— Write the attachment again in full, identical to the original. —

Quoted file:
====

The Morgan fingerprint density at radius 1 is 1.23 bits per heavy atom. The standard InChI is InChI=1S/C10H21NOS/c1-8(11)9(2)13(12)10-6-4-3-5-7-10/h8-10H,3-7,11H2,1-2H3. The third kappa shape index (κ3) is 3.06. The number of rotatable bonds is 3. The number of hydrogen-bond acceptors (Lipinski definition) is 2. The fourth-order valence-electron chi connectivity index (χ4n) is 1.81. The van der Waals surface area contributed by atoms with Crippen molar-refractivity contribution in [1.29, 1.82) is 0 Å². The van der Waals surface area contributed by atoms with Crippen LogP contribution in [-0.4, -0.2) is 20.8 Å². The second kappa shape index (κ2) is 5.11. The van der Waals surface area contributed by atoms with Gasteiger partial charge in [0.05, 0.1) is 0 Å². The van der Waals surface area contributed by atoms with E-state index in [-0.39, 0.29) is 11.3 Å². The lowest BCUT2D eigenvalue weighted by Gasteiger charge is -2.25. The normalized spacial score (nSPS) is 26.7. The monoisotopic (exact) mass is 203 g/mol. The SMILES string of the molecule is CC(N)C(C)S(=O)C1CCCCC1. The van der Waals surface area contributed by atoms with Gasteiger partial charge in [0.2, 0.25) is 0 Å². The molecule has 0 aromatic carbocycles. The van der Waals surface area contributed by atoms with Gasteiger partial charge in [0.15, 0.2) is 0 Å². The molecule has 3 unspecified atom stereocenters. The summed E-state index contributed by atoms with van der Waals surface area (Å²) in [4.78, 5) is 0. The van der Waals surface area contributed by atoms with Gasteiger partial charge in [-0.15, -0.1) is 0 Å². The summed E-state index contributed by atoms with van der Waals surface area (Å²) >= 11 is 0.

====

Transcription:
The Morgan fingerprint density at radius 1 is 1.23 bits per heavy atom. The standard InChI is InChI=1S/C10H21NOS/c1-8(11)9(2)13(12)10-6-4-3-5-7-10/h8-10H,3-7,11H2,1-2H3. The third kappa shape index (κ3) is 3.06. The number of rotatable bonds is 3. The number of hydrogen-bond acceptors (Lipinski definition) is 2. The fourth-order valence-electron chi connectivity index (χ4n) is 1.81. The van der Waals surface area contributed by atoms with Crippen molar-refractivity contribution in [1.29, 1.82) is 0 Å². The van der Waals surface area contributed by atoms with Crippen LogP contribution in [-0.4, -0.2) is 20.8 Å². The second kappa shape index (κ2) is 5.11. The van der Waals surface area contributed by atoms with Gasteiger partial charge in [0.05, 0.1) is 0 Å². The van der Waals surface area contributed by atoms with E-state index in [-0.39, 0.29) is 11.3 Å². The lowest BCUT2D eigenvalue weighted by Gasteiger charge is -2.25. The normalized spacial score (nSPS) is 26.7. The monoisotopic (exact) mass is 203 g/mol. The SMILES string of the molecule is CC(N)C(C)S(=O)C1CCCCC1. The van der Waals surface area contributed by atoms with Gasteiger partial charge in [0.2, 0.25) is 0 Å². The molecule has 0 aromatic carbocycles. The van der Waals surface area contributed by atoms with Gasteiger partial charge in [0.15, 0.2) is 0 Å². The molecule has 3 unspecified atom stereocenters. The summed E-state index contributed by atoms with van der Waals surface area (Å²) in [4.78, 5) is 0. The van der Waals surface area contributed by atoms with Gasteiger partial charge in [-0.15, -0.1) is 0 Å². The summed E-state index contributed by atoms with van der Waals surface area (Å²) >= 11 is 0.